Exploring the future of farm robotics

By Tim Kalinowski, Staff Writer


With ag. tech. getting more sophisticated all the time, it is only a matter of time before autonomous robotic systems come to the farm. Already new tractors and other agricultural machines on the market include some of these features such GPS linking and navigation, precision seeding, spraying and header controls as well as ground contour technology. That next logical step toward truly autonomous machines is right around the corner. In fact, one scientist at the University of Saskatchewan has already gotten there.

Dr. Reza Fotouhi, an agricultural robotics specialist with the University of Saskatchewan’s Mechanical Engineering Department, says the reasons behind the drive for such machines is apparent.

“We need food. We have to also optimize food production. And robotics can help. The farming community is becoming a smaller group, and farms are getting bigger and bigger. In the future, maybe 10, 20 or 30 years from now, we will have a shortage of farmers, but we will always need to eat. So if we don’t have the manpower, we can adapt this technology to do this work for us.”

Fotouhi has built a working prototype for what such autonomous farm machines might look like in the future.

“The robot I have now is small quad about the size of a golf cart which can navigate and turn without an operator,” explains Fotouhi. “So the farmer can be in the control room and watch the robot navigating the farm.

“The robot is completely autonomous. It does not need a driver. We can give the robot a path through the field, or it can chose its own path. It can drive in the field, avoid the holes and it can stay on a straight line and seed back and forth. We are only focusing on the seeding right now, but it can be used for spraying and also for harvesting. These are just concepts. If in the future these systems become commercialized we could build a much bigger robot.”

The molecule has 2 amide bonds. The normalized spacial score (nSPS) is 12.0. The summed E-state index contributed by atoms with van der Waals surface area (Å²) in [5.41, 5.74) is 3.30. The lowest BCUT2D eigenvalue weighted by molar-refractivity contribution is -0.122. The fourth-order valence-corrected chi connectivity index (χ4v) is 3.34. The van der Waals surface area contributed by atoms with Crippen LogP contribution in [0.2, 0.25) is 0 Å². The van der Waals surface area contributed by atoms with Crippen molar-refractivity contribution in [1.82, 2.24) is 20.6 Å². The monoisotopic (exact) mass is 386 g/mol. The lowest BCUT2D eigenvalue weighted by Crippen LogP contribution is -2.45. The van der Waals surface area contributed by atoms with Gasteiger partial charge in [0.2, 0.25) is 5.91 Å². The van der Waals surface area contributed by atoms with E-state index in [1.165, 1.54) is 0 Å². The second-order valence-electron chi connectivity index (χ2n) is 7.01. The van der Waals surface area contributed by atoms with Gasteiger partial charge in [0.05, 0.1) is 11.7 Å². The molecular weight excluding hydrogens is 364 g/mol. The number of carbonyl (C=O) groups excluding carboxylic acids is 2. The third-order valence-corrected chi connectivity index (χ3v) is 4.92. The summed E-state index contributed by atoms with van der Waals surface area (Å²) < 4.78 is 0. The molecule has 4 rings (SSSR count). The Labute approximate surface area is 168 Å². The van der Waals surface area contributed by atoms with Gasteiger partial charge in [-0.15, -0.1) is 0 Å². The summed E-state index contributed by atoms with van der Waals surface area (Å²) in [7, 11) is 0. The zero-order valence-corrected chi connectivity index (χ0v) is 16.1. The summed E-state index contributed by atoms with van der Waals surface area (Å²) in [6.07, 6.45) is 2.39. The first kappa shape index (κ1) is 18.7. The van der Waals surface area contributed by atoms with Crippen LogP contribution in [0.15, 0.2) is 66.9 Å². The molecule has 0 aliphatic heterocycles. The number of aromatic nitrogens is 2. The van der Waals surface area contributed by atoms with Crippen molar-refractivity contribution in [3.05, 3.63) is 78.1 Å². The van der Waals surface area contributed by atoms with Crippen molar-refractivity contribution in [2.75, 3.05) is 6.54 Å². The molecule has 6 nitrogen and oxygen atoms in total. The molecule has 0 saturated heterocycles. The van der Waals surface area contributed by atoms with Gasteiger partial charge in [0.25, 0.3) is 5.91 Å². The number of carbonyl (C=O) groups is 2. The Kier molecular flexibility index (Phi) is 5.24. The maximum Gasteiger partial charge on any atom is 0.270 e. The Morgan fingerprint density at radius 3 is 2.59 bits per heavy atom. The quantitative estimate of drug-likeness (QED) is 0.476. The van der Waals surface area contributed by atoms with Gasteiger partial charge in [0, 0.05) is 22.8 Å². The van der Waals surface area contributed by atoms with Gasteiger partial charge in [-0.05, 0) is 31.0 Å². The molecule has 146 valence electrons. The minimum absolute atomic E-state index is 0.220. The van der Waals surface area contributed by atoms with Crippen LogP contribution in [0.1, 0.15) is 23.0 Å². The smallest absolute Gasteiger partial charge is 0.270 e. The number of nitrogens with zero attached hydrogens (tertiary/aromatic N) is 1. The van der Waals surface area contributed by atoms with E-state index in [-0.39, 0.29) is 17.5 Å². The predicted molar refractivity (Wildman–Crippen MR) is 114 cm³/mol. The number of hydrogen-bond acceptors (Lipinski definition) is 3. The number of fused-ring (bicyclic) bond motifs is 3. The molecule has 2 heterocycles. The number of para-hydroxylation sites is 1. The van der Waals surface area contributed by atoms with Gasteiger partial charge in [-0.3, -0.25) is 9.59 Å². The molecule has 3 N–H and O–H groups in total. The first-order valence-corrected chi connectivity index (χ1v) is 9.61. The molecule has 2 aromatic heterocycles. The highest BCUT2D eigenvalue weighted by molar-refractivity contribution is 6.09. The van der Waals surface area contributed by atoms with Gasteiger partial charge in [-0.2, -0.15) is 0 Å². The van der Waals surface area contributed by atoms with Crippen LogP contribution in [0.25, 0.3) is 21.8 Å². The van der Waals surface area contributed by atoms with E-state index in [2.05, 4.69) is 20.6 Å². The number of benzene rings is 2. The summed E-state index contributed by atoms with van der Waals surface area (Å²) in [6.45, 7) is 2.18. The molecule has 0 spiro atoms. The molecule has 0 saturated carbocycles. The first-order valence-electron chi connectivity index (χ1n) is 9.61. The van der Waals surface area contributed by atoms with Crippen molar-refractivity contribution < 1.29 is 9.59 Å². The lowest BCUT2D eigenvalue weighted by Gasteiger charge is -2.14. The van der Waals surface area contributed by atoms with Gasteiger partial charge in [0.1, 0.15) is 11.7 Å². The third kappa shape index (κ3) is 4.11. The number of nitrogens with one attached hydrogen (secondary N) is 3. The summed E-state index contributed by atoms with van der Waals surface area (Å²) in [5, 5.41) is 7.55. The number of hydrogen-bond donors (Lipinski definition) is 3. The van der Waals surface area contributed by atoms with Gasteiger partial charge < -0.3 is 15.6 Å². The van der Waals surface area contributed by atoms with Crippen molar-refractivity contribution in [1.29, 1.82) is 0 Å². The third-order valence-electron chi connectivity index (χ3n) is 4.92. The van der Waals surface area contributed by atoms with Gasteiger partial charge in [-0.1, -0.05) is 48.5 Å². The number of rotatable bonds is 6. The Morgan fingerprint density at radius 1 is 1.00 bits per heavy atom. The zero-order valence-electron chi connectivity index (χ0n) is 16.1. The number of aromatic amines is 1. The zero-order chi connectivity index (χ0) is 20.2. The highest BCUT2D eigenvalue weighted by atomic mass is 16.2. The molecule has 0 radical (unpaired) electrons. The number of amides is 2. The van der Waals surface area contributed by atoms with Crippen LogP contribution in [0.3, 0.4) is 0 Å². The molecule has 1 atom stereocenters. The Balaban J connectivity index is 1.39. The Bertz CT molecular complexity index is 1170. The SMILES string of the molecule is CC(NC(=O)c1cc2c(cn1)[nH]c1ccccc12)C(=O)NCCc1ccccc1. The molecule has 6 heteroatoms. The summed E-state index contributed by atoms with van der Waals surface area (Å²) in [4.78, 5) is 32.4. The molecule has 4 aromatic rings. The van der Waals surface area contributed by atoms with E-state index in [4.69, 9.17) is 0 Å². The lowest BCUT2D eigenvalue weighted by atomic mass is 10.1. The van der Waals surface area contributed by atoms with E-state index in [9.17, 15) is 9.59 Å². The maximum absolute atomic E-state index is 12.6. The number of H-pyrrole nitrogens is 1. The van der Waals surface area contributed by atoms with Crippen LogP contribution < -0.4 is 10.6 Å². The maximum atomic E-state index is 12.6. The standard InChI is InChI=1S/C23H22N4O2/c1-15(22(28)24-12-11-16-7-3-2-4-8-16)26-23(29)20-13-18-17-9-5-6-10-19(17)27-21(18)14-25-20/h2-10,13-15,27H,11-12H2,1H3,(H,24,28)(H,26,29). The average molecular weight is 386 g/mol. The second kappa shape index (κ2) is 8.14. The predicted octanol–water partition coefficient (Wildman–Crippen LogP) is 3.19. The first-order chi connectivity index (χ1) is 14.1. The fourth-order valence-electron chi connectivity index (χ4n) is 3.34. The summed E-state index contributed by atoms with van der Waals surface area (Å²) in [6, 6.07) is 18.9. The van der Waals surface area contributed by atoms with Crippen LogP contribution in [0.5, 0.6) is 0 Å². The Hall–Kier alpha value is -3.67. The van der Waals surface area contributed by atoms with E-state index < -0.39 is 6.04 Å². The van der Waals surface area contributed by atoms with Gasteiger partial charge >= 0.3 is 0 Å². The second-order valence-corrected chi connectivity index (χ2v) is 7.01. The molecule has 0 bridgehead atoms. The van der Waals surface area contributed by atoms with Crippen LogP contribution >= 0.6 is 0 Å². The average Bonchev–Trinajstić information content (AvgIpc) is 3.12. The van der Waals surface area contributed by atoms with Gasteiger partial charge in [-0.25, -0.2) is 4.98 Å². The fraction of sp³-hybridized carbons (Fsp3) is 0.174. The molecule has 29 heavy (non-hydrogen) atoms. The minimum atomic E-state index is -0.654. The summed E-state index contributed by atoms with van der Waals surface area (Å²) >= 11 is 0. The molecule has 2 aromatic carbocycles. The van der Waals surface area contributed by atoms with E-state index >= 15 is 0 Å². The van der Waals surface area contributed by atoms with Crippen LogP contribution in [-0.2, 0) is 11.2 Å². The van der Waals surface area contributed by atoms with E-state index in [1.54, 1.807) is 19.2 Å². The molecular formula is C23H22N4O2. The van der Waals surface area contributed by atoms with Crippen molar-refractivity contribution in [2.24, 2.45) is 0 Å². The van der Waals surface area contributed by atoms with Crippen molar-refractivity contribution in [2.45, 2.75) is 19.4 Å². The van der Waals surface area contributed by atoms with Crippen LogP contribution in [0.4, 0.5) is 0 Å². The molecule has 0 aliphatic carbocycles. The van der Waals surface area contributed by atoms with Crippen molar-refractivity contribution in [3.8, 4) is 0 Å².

Fotouhi engineered his machine using upper end, commercially available technology, alongside some innovations of his own. His goal was to create a model which could be available in the marketplace within five years.

“The machine that I have is not that complicated,” confirms Fotouhi. “It has four wheels, each with its own motor, that can rotate independent of each other. The left hand side wheels are linked together (by a program), and the same for the right hand side. That’s how the robot actually turns because it does not have a steering wheel.

“For navigation I put a GPS system on it. We have both a fixed GPS somewhere and a GPS on the robot so the two work together to get from point A to point B.”

To deal with obstacles in the field Fotouhi has built in a special 3D imaging laser system.

“I have put a fixed laser sensor on the front of the robot, and this is basically the eye of the machine,” says Fotouhi. “It does not have a camera. It only uses the laser to see, and it is extremely accurate because it can see up to 100 metres away. It also doesn’t depend on lighting conditions so it can actually work at night. The sensor can go up and down so it can generate a 3D image of what is in front of the robot. And then I map that into the computer.

“It can see bushes, holes or any obstructions in front of it with much greater accuracy than a standard camera system.”

Fotouhi also uses an industrial grade Internal Measurement Unit (IMU) to give the machine even greater navigational accuracy.

“I have an IMU because GPS tells you where your robot is; it doesn’t tell you which direction it is going or how fast it is going,” explains Fotouhi.

The GPS system, laser sensor and IMU combined allow the operator and the robot to chart its course precisely and safely through the field.

However, there are challenges facing greater commercial development of these autonomous farm machines. According to Fotouhi one of those challenges is cutbacks on grant funding for post-secondary institutions, which has essentially stalled further development on such robots in academia for the time being.

The second challenge is a general distrust of autonomous machines that have no driver physically present.

“It will take some time for the regulators and the legislators comfortable enough to allow these machines to go without the drivers,” states Fotouhi. “Other than this, if the grants are available to me, then I would guess in the next five years I could have the first generations of these machines come to market.”